A team from Randstad came and painted more walls and even the floor in the unit, and they began a full stock take of all of our uniform, moving it to the new stock room as they went. This was not an easy task as it involved a lot of dust, paint fumes and also stairs! They even made this brilliant video of their day with us:

Local firm Cawleys kindly donated a skip for 1 week to help us responsibly dispose of waste materials resulting from the refurb. Two volunteers from Vauxhall Motors spent two days constructing our hanging rails, so that we have lots of sturdy storage space for all of our stock. Local solicitors Machins came to finish the stock take and moved the rest of the stock into the new stock room, hanging it up on the new railings, and a team from The Mall took over where Machins left off. This is when it started to really feel like a stock room!

We’re incredibly grateful for the support from all of these organisations – we could not have done this without them. Thanks also goes to The Clothworkers’ Foundation and the National Lottery Community Fund for the grants that funded the work and enabled us to buy new equipment, including an all-important washing machine and tumble drier.

Luton School Run

On Friday 24 April, teachers and school staff from across Luton will be coming together online to raise money for our Emergency Home School Fund. The #LutonSchoolRun organised by St Matthew’s Primary School aims to raise £12,500.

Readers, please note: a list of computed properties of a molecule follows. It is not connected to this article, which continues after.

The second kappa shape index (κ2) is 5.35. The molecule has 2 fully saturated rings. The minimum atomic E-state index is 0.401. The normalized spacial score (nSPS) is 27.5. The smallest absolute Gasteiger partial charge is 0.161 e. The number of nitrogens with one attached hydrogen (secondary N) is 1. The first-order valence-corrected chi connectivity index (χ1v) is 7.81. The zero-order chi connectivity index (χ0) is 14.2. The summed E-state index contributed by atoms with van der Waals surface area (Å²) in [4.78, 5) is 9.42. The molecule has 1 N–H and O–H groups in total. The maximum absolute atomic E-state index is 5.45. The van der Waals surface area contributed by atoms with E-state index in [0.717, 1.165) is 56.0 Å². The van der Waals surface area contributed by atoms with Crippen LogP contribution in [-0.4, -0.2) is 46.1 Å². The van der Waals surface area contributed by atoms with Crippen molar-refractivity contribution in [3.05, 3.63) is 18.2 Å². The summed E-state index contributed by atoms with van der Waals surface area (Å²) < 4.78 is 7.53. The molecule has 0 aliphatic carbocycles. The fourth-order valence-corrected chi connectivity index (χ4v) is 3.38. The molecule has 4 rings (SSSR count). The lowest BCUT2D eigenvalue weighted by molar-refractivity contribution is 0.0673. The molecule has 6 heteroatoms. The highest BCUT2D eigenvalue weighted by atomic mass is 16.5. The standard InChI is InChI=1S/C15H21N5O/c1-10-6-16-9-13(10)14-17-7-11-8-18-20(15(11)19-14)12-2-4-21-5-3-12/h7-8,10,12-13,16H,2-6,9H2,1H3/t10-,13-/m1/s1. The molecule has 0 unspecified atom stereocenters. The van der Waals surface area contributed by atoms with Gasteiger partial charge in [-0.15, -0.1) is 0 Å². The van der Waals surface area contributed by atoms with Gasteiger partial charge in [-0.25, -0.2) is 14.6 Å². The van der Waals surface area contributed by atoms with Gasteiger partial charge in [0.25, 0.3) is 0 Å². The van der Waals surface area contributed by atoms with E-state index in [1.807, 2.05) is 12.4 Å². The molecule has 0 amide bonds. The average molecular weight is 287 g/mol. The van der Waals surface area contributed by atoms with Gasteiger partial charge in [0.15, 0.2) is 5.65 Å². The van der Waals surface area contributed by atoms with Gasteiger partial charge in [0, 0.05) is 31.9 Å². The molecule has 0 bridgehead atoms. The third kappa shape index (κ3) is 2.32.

The event will take place from 7am until 7pm. Each participating school will be allocated a one-hour time slot, during which teachers will need to complete a run or walk around their garden or living space for the full hour. Participants will post images and videos of their workout and the distance they travelled collected and the total distance travelled for the whole event calculated. We are hoping to reach 24 miles!

Every person taking part is asked to make a small contribution to the fundraising page by donating what they would have spent on their lunch or coffee if they had been at work that week.

St Matthew’s Primary School, said: “This is a great opportunity to do some physical exercise and at the same time raise vital funds to help some of the most vulnerable families in Luton. A number of schools have already signed up to this challenge and we expect many more to join in. We are hoping that with the huge numbers of staff and schools involved we will create a big buzz around the event reaching as many potential donators as possible.

“If there are any businesses or organisations that are interested in supporting this event please get in touch.”

Jane Malcom, CEO, Level Trust, said: “Covid-19 has taken so much away from children who didn’t have a lot to start with – it’s time to work together to give something back. That is why I am so grateful to Dan Chaplen and his team at St Matthew’s who have poured their time into setting up the #LutonSchoolRun.